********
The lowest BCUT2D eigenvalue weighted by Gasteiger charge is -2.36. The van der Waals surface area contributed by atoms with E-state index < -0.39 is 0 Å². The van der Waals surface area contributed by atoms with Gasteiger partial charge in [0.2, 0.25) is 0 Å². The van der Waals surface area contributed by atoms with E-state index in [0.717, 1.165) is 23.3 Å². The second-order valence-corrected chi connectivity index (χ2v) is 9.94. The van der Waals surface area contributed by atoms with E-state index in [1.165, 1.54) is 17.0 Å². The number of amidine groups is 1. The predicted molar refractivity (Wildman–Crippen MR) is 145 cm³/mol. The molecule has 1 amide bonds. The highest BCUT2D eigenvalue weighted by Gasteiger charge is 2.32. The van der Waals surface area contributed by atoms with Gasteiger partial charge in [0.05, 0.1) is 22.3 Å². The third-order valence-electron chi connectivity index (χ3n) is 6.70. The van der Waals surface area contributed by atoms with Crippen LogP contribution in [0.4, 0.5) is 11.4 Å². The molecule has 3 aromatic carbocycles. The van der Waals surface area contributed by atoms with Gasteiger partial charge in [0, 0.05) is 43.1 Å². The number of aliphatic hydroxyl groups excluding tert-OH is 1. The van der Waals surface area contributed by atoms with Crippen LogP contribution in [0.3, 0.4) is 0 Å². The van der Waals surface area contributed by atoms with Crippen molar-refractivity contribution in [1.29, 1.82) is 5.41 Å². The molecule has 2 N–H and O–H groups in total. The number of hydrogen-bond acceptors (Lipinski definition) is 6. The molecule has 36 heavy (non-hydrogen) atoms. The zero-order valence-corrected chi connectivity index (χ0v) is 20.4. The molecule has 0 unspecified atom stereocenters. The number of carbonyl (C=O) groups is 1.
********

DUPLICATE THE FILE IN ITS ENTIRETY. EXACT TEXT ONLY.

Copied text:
The lowest BCUT2D eigenvalue weighted by Gasteiger charge is -2.36. The van der Waals surface area contributed by atoms with E-state index < -0.39 is 0 Å². The van der Waals surface area contributed by atoms with Gasteiger partial charge in [0.2, 0.25) is 0 Å². The van der Waals surface area contributed by atoms with E-state index in [0.717, 1.165) is 23.3 Å². The second-order valence-corrected chi connectivity index (χ2v) is 9.94. The van der Waals surface area contributed by atoms with E-state index in [1.165, 1.54) is 17.0 Å². The number of amidine groups is 1. The predicted molar refractivity (Wildman–Crippen MR) is 145 cm³/mol. The molecule has 1 amide bonds. The highest BCUT2D eigenvalue weighted by Gasteiger charge is 2.32. The van der Waals surface area contributed by atoms with Gasteiger partial charge in [0.05, 0.1) is 22.3 Å². The third-order valence-electron chi connectivity index (χ3n) is 6.70. The van der Waals surface area contributed by atoms with Crippen LogP contribution in [0.4, 0.5) is 11.4 Å². The molecule has 3 aromatic carbocycles. The van der Waals surface area contributed by atoms with Gasteiger partial charge in [0, 0.05) is 43.1 Å². The number of aliphatic hydroxyl groups excluding tert-OH is 1. The van der Waals surface area contributed by atoms with Crippen LogP contribution in [0.3, 0.4) is 0 Å². The van der Waals surface area contributed by atoms with Crippen molar-refractivity contribution in [1.29, 1.82) is 5.41 Å². The molecule has 2 N–H and O–H groups in total. The number of hydrogen-bond acceptors (Lipinski definition) is 6. The molecule has 36 heavy (non-hydrogen) atoms. The zero-order valence-corrected chi connectivity index (χ0v) is 20.4. The molecule has 0 unspecified atom stereocenters. The number of carbonyl (C=O) groups is 1.